Thursday, November 19, 2015

The Wheel Bearing Chronicles, Part III

After Dinosaur, I headed back over to the Point of the Mountain to kill a few days before I headed south to the Santa Cruz Flats Race, and I was happy to be able to boondock on the South Side instead of staying at the RV park. It was just as windy over at the South Side, but at least I wasn't parked right on the edge of a cliff, so it felt a little safer.  

I was even able to get a flight at the North Side - my first and only North Side flight. I was still nervous launching into so much traffic, but I had Pat and Cory backing me up and checking for traffic and there were only a couple of gliders in sight when I actually did launch.  I got a nice little flight - although I can't remember how long it was, I was up for a while and made several passes along the lower ridge.  I never did bench up, but I was proud of myself for hanging in the crowded airspace as long as I did.  After I landed, I looked up and realized there had to be 40 or 50 gliders in the air - yikes! Had I realized just how many there were, I probably wouldn't have launched.  Most of them were way above me and therefore not an issue at all, so I'm glad I was blissfully ignorant in this case.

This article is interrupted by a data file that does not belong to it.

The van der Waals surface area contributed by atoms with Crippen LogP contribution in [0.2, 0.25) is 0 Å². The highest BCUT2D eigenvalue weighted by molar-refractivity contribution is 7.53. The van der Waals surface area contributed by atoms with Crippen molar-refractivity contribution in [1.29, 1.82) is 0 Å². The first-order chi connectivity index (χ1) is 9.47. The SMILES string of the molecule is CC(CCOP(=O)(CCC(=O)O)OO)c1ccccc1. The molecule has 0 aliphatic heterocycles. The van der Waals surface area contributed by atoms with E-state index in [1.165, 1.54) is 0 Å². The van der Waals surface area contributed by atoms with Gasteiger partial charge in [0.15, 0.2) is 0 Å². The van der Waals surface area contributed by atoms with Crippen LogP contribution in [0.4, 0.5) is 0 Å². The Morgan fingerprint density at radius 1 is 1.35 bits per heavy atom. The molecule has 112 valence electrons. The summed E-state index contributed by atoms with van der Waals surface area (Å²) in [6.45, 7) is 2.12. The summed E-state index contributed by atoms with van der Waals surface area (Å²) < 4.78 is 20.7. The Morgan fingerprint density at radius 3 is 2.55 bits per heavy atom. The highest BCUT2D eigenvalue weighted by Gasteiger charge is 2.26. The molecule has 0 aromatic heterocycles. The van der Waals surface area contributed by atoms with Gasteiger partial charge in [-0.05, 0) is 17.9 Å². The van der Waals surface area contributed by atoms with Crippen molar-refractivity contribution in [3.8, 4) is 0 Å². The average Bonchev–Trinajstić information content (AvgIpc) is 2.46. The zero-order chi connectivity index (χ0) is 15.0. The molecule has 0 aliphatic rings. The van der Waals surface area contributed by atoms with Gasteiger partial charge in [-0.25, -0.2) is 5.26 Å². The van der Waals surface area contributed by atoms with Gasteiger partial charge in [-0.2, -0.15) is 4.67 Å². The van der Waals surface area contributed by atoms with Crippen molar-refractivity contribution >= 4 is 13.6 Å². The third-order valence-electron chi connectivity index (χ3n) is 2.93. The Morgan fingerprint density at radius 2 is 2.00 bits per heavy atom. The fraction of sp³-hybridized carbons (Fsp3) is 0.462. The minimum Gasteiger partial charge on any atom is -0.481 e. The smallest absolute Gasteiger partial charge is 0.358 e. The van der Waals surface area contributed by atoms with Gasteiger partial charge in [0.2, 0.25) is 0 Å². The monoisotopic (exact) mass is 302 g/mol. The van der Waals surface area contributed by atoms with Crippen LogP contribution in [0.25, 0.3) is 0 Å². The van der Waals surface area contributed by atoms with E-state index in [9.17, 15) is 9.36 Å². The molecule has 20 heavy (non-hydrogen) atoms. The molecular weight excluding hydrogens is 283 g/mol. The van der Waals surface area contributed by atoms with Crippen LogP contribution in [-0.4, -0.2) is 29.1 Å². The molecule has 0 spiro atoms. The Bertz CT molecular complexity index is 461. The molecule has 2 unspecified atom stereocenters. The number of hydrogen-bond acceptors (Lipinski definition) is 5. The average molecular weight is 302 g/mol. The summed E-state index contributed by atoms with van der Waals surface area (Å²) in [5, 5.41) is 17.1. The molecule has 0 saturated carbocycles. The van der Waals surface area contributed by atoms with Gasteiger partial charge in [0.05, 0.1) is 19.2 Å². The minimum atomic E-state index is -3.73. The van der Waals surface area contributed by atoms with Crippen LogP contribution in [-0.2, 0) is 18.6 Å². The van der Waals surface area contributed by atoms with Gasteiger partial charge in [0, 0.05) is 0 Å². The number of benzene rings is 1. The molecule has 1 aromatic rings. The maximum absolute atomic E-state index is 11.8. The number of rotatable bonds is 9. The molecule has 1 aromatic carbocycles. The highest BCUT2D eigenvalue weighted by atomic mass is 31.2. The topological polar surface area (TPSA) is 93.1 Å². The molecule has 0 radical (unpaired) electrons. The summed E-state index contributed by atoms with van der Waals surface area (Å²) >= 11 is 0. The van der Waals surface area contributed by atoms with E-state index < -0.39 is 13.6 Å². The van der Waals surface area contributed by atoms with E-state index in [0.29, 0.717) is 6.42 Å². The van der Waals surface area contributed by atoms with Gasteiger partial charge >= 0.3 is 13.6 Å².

On Tuesday, September 8th, I left POM and began driving south - I wanted to stop in Phoenix and see my cousin Monica on my way down to Casa Grande for the Santa Cruz Flats Race.  I was a bit nervous, still reeling from what I now refer to as my "Navajo experience", and would have preferred to drive in a caravan with others but I knew that no one else planned to leave as early or drive as slowly and over multiple days the way I did.  I considered routing through Vegas in order to avoid driving through the reservation, but decided that idea was a bit ridiculous.  So, after spending all of Tuesday morning attempting to find a grease cap that would stay on my wheel hub, I eventually just headed out and hoped for the best.